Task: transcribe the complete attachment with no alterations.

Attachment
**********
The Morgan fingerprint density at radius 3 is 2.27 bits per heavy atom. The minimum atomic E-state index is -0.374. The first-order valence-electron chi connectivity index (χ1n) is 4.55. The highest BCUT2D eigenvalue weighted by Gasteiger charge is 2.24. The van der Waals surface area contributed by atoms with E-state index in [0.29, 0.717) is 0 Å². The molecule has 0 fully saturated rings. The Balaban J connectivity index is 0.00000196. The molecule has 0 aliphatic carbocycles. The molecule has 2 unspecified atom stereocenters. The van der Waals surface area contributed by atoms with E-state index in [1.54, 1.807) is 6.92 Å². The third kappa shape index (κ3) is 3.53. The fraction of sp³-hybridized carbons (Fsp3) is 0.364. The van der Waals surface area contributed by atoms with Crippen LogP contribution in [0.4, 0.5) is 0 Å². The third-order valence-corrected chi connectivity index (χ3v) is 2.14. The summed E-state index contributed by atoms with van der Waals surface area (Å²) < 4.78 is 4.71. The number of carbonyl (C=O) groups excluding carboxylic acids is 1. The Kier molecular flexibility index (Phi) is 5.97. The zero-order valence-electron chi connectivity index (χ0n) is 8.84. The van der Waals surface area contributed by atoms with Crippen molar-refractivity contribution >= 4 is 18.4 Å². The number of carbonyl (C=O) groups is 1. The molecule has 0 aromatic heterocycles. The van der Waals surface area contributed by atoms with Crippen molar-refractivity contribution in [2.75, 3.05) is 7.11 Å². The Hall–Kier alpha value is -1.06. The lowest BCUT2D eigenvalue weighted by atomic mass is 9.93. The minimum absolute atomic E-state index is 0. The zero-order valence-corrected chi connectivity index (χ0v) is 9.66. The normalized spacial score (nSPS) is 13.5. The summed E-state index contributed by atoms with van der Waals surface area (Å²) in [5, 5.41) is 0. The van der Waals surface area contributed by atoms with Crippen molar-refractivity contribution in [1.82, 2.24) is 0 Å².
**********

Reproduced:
The Morgan fingerprint density at radius 3 is 2.27 bits per heavy atom. The minimum atomic E-state index is -0.374. The first-order valence-electron chi connectivity index (χ1n) is 4.55. The highest BCUT2D eigenvalue weighted by Gasteiger charge is 2.24. The van der Waals surface area contributed by atoms with E-state index in [0.29, 0.717) is 0 Å². The molecule has 0 fully saturated rings. The Balaban J connectivity index is 0.00000196. The molecule has 0 aliphatic carbocycles. The molecule has 2 unspecified atom stereocenters. The van der Waals surface area contributed by atoms with E-state index in [1.54, 1.807) is 6.92 Å². The third kappa shape index (κ3) is 3.53. The fraction of sp³-hybridized carbons (Fsp3) is 0.364. The van der Waals surface area contributed by atoms with Crippen LogP contribution in [0.4, 0.5) is 0 Å². The third-order valence-corrected chi connectivity index (χ3v) is 2.14. The summed E-state index contributed by atoms with van der Waals surface area (Å²) < 4.78 is 4.71. The number of carbonyl (C=O) groups excluding carboxylic acids is 1. The Kier molecular flexibility index (Phi) is 5.97. The zero-order valence-electron chi connectivity index (χ0n) is 8.84. The van der Waals surface area contributed by atoms with Crippen molar-refractivity contribution >= 4 is 18.4 Å². The number of carbonyl (C=O) groups is 1. The molecule has 0 aromatic heterocycles. The van der Waals surface area contributed by atoms with Crippen molar-refractivity contribution in [2.75, 3.05) is 7.11 Å². The Hall–Kier alpha value is -1.06. The lowest BCUT2D eigenvalue weighted by atomic mass is 9.93. The minimum absolute atomic E-state index is 0. The zero-order valence-corrected chi connectivity index (χ0v) is 9.66. The normalized spacial score (nSPS) is 13.5. The summed E-state index contributed by atoms with van der Waals surface area (Å²) in [5, 5.41) is 0. The van der Waals surface area contributed by atoms with Crippen molar-refractivity contribution in [1.82, 2.24) is 0 Å².